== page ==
Six paintings thought to be by Jackson Pollock will be re-examined after tests suggested they were fake, the Pollock-Krasner Foundation has said.
Ed Harris played Jackson Pollock in biographical movie Pollock
University of Oregon analysis found "significant differences" between geometric patterns in the six paintings and previous Pollock works.
The six were among 32 paintings found on Long Island last year.
Foundation head Charles Bergman said investigation would continue until the paintings' authenticity was determined.
Signature 'not found'
A team led by physics professor Richard Taylor has analysed Pollock's work for the past decade, applying their findings to six of the 32 newly-discovered works.
They use a technique known as fractal analysis, which looks for geometric patterns that recur in the paintings despite the apparent chaos of Pollock's famed "drip" paintings.
"All of Jackson Pollock's poured paintings analysed by my research group are composed of a highly specific and identifiable form of fractal patterning," Professor Taylor wrote in his report, published in science journal Nature.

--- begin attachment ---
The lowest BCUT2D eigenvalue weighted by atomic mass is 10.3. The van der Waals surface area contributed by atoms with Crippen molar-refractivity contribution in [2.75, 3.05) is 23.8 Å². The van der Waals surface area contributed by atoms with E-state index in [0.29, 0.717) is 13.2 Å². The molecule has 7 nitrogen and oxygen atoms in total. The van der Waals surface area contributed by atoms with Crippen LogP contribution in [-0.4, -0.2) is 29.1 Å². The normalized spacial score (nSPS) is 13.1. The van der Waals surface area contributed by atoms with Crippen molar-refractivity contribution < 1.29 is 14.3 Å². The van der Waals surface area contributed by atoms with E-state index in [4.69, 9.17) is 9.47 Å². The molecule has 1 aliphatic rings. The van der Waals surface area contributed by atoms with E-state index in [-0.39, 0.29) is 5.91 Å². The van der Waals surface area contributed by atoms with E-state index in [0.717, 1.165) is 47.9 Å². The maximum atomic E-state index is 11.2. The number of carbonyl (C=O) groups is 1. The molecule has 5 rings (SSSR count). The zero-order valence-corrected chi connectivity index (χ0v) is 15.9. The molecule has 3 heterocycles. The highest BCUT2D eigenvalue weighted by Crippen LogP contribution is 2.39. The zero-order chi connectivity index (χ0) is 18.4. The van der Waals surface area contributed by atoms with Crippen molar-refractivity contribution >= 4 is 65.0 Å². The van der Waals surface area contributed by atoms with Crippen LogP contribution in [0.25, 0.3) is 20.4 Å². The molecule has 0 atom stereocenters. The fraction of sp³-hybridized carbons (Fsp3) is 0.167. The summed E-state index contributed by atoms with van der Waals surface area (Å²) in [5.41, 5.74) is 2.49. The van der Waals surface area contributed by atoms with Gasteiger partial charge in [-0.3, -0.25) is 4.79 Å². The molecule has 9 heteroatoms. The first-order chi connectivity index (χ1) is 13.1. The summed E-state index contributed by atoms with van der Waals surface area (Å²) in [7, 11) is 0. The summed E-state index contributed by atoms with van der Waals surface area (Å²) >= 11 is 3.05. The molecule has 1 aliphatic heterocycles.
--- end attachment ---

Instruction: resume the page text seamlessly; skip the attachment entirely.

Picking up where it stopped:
"Pollock's specific fractal signature has not been found in the submitted paintings," he added.
"The analysis has also revealed that the patterns vary between the paintings, indicating that they may have been painted by different hands."
The Pollock-Krasner Foundation, founded by Pollock's widow Lee Krasner to award grants to artists, praised Professor Taylor's "valuable contribution".
It commissioned his team to conduct further tests on six of the paintings.
The 32 paintings tested were unveiled by film-maker Alex Matter last May, who said he found the paintings among the possessions of his late parents, who knew Pollock.
Art historian Francis O'Connor, who is leading the foundation's investigation, said Professor Taylor's results "reinforce my own scepticism and reservations concerning the paintings".
However fellow art historian Ellen Landau said last year that she believed the newly-discovered paintings were authentic.
"Fractal analysis is still a very new and contested field in art authentication," Ms Landau said on Thursday.
"To the naked eye of experts, it is immediately evident that some of these experimental works do not look like standard Pollocks.
"What makes these paintings so compelling is their 'experimental' quality."